Oral history interview with N. Bruce Hannay

Oral history interview with N. Bruce Hannay

  • 1995-Mar-09

The interview begins with Dr. Hannay describing his family background and his early education in Washington state. Both his high school chemistry teacher and his older brother greatly influenced his decision to pursue chemistry and to attend Swarthmore College, where he received a B.A. in chemistry in 1942. With the advent of World War II, Hannay received a student deferment from the draft because his doctoral thesis at Princeton University--involving the measurement of dipole moments--related to the synthetic rubber program.

While still at Princeton, Hugh Taylor involved him in the Manhattan Project and after receiving his Ph.D. in 1944, Hannay took a job with Bell Laboratories, where he continued his work on the Manhattan Project. Once the war ended, Hannay began research on the mechanisms of thermionic emission from oxide cathodes. The invention of the transistor in 1947 led him to focus on silicon, which was deemed more useful in semiconductor research than single crystals of germanium. This work resulted in Hannay's development of a mass spectrograph to analyze solids. Soon after, Bell Labs asked him to coordinate the silicon research. In 1954, Hannay became a research supervisor, and he discovered a preference for management. Following this inclination, he continued on at Bell Labs in various management capacities until his retirement in 1982. This interview concludes with Hannay's brief assessment of the chemical industry and its need for more research autonomy.

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  • 60 pages
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Rights Creative Commons Attribution-NonCommercial-NoDerivatives 4.0 International License
Rights holder
  • Science History Institute
Credit line
  • Courtesy of Science History Institute

About the Interviewer

James J. Bohning was professor emeritus of chemistry at Wilkes University, where he had been a faculty member from 1959 to 1990. He served there as chemistry department chair from 1970 to 1986 and environmental science department chair from 1987 to 1990. Bohning was chair of the American Chemical Society’s Division of the History of Chemistry in 1986; he received the division’s Outstanding Paper Award in 1989 and presented more than forty papers at national meetings of the society. Bohning was on the advisory committee of the society’s National Historic Chemical Landmarks Program from its inception in 1992 through 2001 and is currently a consultant to the committee. He developed the oral history program of the Chemical Heritage Foundation, and he was CHF’s director of oral history from 1990 to 1995. From 1995 to 1998, Bohning was a science writer for the News Service group of the American Chemical Society. In May 2005, he received the Joseph Priestley Service Award from the Susquehanna Valley Section of the American Chemical Society.  Bohning passed away in September 2011.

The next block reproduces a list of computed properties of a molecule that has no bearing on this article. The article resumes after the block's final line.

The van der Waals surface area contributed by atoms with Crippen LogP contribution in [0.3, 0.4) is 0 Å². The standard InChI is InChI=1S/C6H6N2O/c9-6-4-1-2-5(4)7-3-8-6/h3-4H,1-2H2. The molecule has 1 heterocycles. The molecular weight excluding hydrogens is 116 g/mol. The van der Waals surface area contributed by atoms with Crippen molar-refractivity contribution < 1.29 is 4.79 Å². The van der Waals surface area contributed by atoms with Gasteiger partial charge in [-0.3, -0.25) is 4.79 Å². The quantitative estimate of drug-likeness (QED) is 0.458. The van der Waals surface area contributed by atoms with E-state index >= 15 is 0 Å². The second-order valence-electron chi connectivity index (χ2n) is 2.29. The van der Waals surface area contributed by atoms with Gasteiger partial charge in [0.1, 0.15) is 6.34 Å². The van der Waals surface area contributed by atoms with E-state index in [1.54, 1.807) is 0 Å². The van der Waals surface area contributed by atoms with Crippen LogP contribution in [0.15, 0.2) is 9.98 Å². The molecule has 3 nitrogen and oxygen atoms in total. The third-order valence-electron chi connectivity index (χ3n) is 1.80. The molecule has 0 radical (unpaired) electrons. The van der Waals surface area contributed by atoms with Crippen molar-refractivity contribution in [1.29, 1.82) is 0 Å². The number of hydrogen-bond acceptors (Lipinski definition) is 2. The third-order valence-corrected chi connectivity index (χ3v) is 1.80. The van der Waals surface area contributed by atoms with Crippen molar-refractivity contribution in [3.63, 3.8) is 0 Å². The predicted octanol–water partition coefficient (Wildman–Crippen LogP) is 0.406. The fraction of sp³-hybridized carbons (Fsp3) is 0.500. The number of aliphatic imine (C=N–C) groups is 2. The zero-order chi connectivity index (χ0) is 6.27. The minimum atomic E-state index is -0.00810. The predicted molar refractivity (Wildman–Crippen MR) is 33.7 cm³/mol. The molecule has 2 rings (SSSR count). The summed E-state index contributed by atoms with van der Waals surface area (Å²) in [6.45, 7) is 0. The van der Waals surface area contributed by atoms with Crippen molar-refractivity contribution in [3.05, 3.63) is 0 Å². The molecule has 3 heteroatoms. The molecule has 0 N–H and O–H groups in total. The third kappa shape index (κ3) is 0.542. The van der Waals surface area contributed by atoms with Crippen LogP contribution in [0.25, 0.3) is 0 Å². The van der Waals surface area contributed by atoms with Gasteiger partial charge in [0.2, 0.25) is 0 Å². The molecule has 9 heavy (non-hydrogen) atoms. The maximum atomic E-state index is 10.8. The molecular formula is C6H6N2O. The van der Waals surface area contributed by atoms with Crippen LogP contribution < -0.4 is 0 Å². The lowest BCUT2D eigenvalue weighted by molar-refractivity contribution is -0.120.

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Interviewee biographical information

Born
  • February 09, 1921
  • Mt. Vernon, Washington, United States
Died
  • June 02, 1996
  • Bremerton, Washington, United States

Education

Year Institution Degree Discipline
1942 Swarthmore College BA Chemistry
1943 Princeton University MA Physical Chemistry
1944 Princeton University PhD Physical Chemistry

Professional Experience

Bell Telephone Laboratories

  • 1942 to 1960 Research Chemist
  • 1960 to 1967 Chemical Director
  • 1967 to 1973 Executive Director, Research, Material Science and Engineering
  • 1973 to 1982 Vice President, Research and Patents

Honors

Year(s) Award
1976 Acheson Medal, Electrochemical Society
1978 Honorary PhD, Tel Aviv University
1979 Honorary DSc, Swarthmore College
1981 Honorary DSc, Polytechnic Institute of New York
1983 Perkin Medal, Society of Chemical Industry (American Section)

Cite as

Hannay, N. B. (Norman Bruce), interviewed by James J. Bohning in Baltimore, Maryland on March 9, 1995. Philadelphia: Science History Institute, n.d. Oral History Transcript 0137. https://digital.sciencehistory.org/works/rn301237m.

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PDF — 281 KB
hannay_nb_0137A_FULL.pdf

The published version of the transcript may diverge from the interview audio due to edits to the transcript made by staff of the Center for Oral History, often at the request of the interviewee, during the transcript review process.

Complete Interview Audio File Web-quality download

7 Separate Interview Segments Archival-quality downloads